Menopause, when it happens naturally, is another phase in a woman’s growth and life cycle that is reached roughly around the age of 51. In some rare cases, menopause can happen prematurely, occurring as early as in a woman’s 40s. Whether happening naturally, or as a result of some other cause, as a woman ages, she should begin to prepare herself mentally and physically for the changes that are likely to occur in her body. Sometimes the changes occurring can seem unrelated to the issue of menopause; and without the knowledge and awareness of these changes, a woman may also be unaware that certain changes are also varied and can show up in varying degrees from one woman to the next.
How Your Body Changes With Menopause
One of the first changes a woman who is entering menopause may experience in her body is an irregular period. It is expected that irregular periods can continue for up to four years once a woman has begun entering menopause; after which, her periods are expected to stop entirely. Another expected and an often talked about symptom of menopause is that of the dreaded hot flashes. Other symptoms that may also occur include:
- A lowered sex drive
- More frequent (and sometimes violent and sudden) mood swings
- Sexual intimacy may become painful on account of vaginal dryness and soreness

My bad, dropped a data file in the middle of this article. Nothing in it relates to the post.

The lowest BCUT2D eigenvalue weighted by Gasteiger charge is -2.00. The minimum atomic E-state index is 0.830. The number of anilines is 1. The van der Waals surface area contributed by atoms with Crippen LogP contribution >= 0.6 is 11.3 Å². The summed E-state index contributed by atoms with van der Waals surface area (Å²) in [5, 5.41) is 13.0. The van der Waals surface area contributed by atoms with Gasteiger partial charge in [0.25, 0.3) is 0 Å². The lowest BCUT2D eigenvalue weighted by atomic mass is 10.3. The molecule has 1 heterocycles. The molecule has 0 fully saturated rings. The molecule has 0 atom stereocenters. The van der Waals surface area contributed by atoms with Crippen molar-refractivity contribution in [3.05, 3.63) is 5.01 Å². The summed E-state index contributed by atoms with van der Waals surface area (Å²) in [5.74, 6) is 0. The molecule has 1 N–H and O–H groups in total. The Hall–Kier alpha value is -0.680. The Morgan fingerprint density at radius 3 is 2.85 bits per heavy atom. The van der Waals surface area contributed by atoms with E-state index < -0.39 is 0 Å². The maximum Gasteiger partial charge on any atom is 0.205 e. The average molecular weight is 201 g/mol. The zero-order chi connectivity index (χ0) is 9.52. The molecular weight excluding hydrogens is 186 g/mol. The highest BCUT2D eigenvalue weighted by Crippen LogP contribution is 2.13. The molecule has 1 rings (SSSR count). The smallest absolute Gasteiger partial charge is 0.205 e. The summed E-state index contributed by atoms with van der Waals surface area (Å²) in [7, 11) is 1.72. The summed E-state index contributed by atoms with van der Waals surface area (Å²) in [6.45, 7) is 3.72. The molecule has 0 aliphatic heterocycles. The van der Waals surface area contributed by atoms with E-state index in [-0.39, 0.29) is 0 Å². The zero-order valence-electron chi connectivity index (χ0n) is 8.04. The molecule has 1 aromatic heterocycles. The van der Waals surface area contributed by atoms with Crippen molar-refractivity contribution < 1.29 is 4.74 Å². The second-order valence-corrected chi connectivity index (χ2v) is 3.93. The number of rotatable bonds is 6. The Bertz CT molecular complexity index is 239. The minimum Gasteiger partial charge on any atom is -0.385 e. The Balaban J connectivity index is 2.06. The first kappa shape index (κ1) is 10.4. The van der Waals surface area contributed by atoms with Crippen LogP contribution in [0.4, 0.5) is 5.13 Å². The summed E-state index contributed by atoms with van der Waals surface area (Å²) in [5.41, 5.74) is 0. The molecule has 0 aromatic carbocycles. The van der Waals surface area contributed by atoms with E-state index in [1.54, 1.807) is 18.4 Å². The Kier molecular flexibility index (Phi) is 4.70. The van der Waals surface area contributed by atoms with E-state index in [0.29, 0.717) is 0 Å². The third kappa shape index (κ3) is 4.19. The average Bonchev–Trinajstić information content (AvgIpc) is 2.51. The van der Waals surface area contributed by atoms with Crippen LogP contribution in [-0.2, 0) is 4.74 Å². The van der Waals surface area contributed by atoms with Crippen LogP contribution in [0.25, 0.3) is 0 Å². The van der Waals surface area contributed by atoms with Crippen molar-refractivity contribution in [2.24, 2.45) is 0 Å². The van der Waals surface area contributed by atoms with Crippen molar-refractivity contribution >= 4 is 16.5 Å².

- Bouts of insomnia
- Night Sweats
- More frequent headaches
- Anxiety, with increased heart rate – to the point where one can feel like the heart is racing.
The symptoms of menopause can be less severe with dietary and lifestyle changes. It is important to avoid unhealthy habits like smoking, consuming too much alcohol, not drinking enough water, and lack of exercise; while choosing to embrace healthier ones. Exercising, eating well, drinking the recommended 8 glasses of water (minimum) per day, and meditating are all just a few practices that can help lessen the symptoms. Just as each woman’s symptoms can vary, each woman should also choose which healthy habits will work best for her in lessening the severity. If you are going through menopause, contact your physician who can help you navigate the necessary lifestyle changes, as well as recommend over-the-counter treatments and prescribed medications or therapies that will assist.